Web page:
Fluorescent minerals on display at planetarium

By: For the Record

A new fluorescent mineral dark room was recently added inside the Lab Activities Room of the local Rotary Planetarium & Science Center.

The exhibit was contributed by T. D. Burns, formerly from Wadesboro, and his late wife Jean, and contains their almost lifelong collection of around 150 rare fluorescent minerals from around the world.

When the mineral specimens become exposed to powerful short and long-wave ultraviolet lamps, their atoms become energized and emit brilliant visible light in almost every range of the color spectrum.

In the 1970s, Burns created, patented and began marketing a model atom teaching device and one of these is featured in the exhibit along with the fluorescent minerals. This model atom was also designed to be illustrated in a dark room and illuminated with ultraviolet light. The fluorescent particles of the model can be attached or removed from the orbiting electron wires or nucleus plate to represent the particle structure of any of the first 12 elements of the periodic table and in a typical elliptical pattern of motion. It can also be used to visually demonstrate what occurs within the atoms of the minerals that results with their emission of visible light in many colors.

For this exhibit Burns also hand-constructed a scale model of an area on the moon known as Mare Imbrium. It features many craters, individual mountains and mountain ranges. It is housed in a special-designed cabinet and also illuminated with black light. The moon is surrounded by a dark sky filled with the glowing fluorescent winter constellations of stars.

In the 1970s, Burns photographed 36 of the major crystallized mineral specimens from their collection with which he designed and produced a large minerals poster. Sometime later, he produced a “Rocks & Minerals Coloring Book” featuring the same mineral specimens photographed for the poster. He made 36 individual watercolor paintings of those minerals that were reproduced by the publisher and printed on the covers of the book for coloring reference. Both the poster and the coloring book were published by Dover Publishing Company of New York and sold nationwide for years. The coloring book is still available over the Internet and in museum stores.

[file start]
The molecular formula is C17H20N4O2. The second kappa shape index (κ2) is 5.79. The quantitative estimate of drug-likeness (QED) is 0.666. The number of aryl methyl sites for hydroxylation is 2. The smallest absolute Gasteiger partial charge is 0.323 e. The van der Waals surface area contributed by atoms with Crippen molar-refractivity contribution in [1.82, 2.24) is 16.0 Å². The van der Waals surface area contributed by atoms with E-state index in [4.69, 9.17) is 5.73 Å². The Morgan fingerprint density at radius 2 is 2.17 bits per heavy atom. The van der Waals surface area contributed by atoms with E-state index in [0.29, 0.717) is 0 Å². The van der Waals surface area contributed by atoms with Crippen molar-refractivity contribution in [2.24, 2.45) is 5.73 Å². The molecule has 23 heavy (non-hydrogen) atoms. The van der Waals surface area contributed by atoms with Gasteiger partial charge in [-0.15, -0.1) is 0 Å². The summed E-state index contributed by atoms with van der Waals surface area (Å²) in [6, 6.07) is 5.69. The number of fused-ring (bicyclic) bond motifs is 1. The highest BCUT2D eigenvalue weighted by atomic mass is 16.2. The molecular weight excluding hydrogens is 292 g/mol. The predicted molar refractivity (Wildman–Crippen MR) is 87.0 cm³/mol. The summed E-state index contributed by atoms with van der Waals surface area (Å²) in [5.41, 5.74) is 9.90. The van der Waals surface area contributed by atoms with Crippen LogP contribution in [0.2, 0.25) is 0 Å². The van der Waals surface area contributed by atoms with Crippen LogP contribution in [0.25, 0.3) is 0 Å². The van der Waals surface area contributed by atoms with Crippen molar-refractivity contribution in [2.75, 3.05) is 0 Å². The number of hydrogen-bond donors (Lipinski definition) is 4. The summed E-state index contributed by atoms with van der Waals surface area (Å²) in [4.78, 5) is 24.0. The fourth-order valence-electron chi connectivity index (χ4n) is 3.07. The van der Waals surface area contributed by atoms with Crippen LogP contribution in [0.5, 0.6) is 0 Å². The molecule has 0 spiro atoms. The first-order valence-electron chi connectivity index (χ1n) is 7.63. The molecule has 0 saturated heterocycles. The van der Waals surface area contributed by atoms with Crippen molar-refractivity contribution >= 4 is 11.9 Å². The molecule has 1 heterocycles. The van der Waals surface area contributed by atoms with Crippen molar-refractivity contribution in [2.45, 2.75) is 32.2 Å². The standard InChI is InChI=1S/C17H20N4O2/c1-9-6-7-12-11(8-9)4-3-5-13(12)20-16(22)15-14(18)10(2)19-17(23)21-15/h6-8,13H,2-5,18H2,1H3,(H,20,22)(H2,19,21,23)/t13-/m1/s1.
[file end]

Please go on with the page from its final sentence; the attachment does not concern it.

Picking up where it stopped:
This collection of mineral specimens was also contributed to the Science Center in a large glass display cabinet positioned behind the dark room, along with one of the mineral posters and a framed copy of the coloring book. All of the 36-framed watercolor paintings are also displayed on the outer-sides of the darkroom with a large sign designating the name of the exhibit as “Art From Nature.”

The mineral collection room will be open to the public during the Christmas holiday shows as well as the animal room. There will be two shows offered this year. “Season of Light” is a depiction of the various holiday seasons around the world and a celebration of Christmas music. “The Star of Bethlehem” is a religious story representing the astronomical and biblical aspect of the star in the east. Both are videos projected on the 24-foot planetarium dome. Planetarium Director Wendy Efird will also present the winter sky constellations and visible planets during this time.

Since seating is limited, reservations are necessary by calling 704-694-4417 ext. 01005 and leaving your name, date of show and number of seats to reserve. There is no charge but donations are welcome to help fund science activities at the planetarium for students.

For the Record


Star of Bethlehem

Sunday, Dec. 3 at 4 p.m.

Saturday, Dec. 9 at 3 p.m.

Monday, Dec. 11 at 6:30 p.m.

Monday, Dec. 18 at 1 p.m.

Season of Light

Monday, Dec. 4 at 5 p.m.

Saturday, Dec. 9 at 1 p.m.

Monday, Dec. 18 at 10 a.m.